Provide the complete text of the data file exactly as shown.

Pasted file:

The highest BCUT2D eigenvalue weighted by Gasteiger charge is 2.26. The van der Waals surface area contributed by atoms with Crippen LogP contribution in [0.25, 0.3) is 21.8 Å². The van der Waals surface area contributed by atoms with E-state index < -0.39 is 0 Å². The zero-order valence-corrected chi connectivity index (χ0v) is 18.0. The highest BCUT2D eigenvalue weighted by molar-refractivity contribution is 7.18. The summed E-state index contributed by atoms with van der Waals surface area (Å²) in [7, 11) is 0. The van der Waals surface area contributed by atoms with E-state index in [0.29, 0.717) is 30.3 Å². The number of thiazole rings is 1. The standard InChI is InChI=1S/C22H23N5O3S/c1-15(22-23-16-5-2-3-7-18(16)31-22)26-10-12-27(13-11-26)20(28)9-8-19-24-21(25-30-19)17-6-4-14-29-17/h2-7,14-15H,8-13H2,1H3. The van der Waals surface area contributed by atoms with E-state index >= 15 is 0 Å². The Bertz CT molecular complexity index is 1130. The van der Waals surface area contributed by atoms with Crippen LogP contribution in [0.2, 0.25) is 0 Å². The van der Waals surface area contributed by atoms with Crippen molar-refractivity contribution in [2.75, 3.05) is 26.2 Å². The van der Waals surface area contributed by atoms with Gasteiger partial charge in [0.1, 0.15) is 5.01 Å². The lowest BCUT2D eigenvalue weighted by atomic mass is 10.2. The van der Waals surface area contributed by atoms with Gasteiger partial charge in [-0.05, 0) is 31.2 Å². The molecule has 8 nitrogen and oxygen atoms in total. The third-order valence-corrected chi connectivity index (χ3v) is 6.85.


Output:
The highest BCUT2D eigenvalue weighted by Gasteiger charge is 2.26. The van der Waals surface area contributed by atoms with Crippen LogP contribution in [0.25, 0.3) is 21.8 Å². The van der Waals surface area contributed by atoms with E-state index < -0.39 is 0 Å². The zero-order valence-corrected chi connectivity index (χ0v) is 18.0. The highest BCUT2D eigenvalue weighted by molar-refractivity contribution is 7.18. The summed E-state index contributed by atoms with van der Waals surface area (Å²) in [7, 11) is 0. The van der Waals surface area contributed by atoms with E-state index in [0.29, 0.717) is 30.3 Å². The number of thiazole rings is 1. The standard InChI is InChI=1S/C22H23N5O3S/c1-15(22-23-16-5-2-3-7-18(16)31-22)26-10-12-27(13-11-26)20(28)9-8-19-24-21(25-30-19)17-6-4-14-29-17/h2-7,14-15H,8-13H2,1H3. The van der Waals surface area contributed by atoms with E-state index >= 15 is 0 Å². The Bertz CT molecular complexity index is 1130. The van der Waals surface area contributed by atoms with Crippen LogP contribution in [0.2, 0.25) is 0 Å². The van der Waals surface area contributed by atoms with Crippen molar-refractivity contribution in [2.75, 3.05) is 26.2 Å². The van der Waals surface area contributed by atoms with Gasteiger partial charge in [0.1, 0.15) is 5.01 Å². The lowest BCUT2D eigenvalue weighted by atomic mass is 10.2. The van der Waals surface area contributed by atoms with Gasteiger partial charge in [-0.05, 0) is 31.2 Å². The molecule has 8 nitrogen and oxygen atoms in total. The third-order valence-corrected chi connectivity index (χ3v) is 6.85.